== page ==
• HVAC system design: CFD assists to ensure certain levels of air circulation occur inside a complex commercial building. CFD allows optimizing the placement and the number of air terminals, diffusers and sensors.
  • Exhaust system design: Carparks, plants, sensitive storage spaces and warehouses, commercial food production facilities can use CFD to cost-effectively exhaust pollutants. Using CFD, engineers and architect can make sure of the effectiveness of their designs.
  • Noise isolation: Through CFD, one assures that zones subject to noise pollution are sufficiently insulated/isolated from internal or external sources of noise.
  • Impact of wind: CFD wind analysis assists building designers to find the best location for draw-through or blow-through fans. It also accounts for the distribution of wind mechanical pressures and stresses on a high-rise building.
  • Other applications: CFD may also be used for evaluation of the effectiveness of natural ventilation, condensation and formation of condensed water, the spread of fire, the effectiveness of outdoor evaporative cooling, etc.

How is CFD performed?

A typical CFD analysis consists of three major steps. For ease of understanding, we try to explain these steps using an example:

Problem: we have a 760m2 enclosed carpark with a ducted air exhaust system. Carpark has a non-rectangular shape and there are several columns behaving as obstacles to free airflow. For this system to effectively exhaust smokes emitted from cars, at least 6 air change per hour (6 ACH) must be achieved throughout the carpark to avoid secondary flows and smoke stagnation. Due to the relatively complex carpark geometry and the presence of columns, there is no straight forward solution to predict air velocity at any given location for the recognition of the minimum 6 ACH.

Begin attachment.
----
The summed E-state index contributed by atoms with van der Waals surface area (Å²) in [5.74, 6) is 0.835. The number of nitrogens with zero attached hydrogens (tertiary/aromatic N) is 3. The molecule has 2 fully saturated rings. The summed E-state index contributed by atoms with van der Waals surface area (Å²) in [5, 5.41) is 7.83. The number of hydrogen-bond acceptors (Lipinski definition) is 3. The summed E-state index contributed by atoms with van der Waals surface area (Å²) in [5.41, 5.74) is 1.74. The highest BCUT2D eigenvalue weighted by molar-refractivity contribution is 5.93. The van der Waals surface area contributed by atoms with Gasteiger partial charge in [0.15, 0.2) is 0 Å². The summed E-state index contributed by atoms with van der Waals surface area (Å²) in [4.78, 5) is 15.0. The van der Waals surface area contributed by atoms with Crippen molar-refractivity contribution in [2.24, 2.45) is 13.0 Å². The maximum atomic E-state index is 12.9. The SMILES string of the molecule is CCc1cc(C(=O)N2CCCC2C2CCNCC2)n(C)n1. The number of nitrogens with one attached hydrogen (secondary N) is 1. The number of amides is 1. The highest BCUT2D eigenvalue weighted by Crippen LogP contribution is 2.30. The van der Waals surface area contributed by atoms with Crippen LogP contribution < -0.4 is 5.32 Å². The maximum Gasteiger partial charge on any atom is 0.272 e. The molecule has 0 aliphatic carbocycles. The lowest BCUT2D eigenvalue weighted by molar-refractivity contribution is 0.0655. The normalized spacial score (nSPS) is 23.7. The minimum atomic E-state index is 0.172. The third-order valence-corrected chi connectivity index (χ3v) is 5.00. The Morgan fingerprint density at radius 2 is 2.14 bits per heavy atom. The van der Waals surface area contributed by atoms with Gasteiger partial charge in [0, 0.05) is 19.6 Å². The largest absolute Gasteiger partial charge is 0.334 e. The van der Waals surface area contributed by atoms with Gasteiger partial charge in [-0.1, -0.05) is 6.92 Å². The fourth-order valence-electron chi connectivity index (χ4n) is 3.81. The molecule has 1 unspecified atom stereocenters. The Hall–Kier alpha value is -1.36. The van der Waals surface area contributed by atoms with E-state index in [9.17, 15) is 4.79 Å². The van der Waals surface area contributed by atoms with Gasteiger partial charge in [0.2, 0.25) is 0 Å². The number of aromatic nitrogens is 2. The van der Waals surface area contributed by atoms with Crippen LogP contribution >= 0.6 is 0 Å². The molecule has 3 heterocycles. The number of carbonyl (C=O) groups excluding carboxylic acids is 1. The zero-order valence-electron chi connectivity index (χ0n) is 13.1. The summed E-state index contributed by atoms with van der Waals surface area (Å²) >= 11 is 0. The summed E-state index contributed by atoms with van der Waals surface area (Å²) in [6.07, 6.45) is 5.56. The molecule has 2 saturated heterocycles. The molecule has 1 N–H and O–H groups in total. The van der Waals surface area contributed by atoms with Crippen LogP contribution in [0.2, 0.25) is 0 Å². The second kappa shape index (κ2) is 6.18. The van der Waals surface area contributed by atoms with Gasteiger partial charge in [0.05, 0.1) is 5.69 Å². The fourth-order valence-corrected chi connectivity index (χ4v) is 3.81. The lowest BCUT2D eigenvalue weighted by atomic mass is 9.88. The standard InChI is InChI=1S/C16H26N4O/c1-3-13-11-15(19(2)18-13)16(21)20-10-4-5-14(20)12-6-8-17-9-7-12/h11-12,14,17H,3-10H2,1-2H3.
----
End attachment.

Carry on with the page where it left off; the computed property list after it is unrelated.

Solution Using CFD:

The best way to recognize the effectiveness of the exhaust system is by undertaking a CFD analysis, hence, there are three steps:


Pre-processing consists of what you’ll have to do before running the CFD model. Considering the carpark exhaust system, this step requires a CFD engineer to obtain architectural drawings of the carpark and to model geometry with all the major obstacles to the airflow. The model is then exported to CFD software for discretizing the continuous domain into small volumes that are called (control volumes or cells). The discretized geometry is called the “computational domain” (some prefer “mesh”) and is now suitable for computational (or rather numerical) processing.

Processing (solver):

At this stage, the properties of air (e.g. density and viscosity with respect to temperature), boundary conditions (e.g. inlet air velocity), turbulence models, solver methods and the acceptance criteria for numerical convergence are defined. Once the numerical convergence is achieved, the computation is done.



After the domain is solved, it’s time to gather data and analyze the results and determine whether the exhaust system is effective. For exhaust systems, it’s best to define a parameter called LMAOA (Local Mean Age of Air) into the code. This parameter determines the exhaust duration for each particle in any given location. This way we can estimate the effectiveness of the current exhaust system design or optimize it.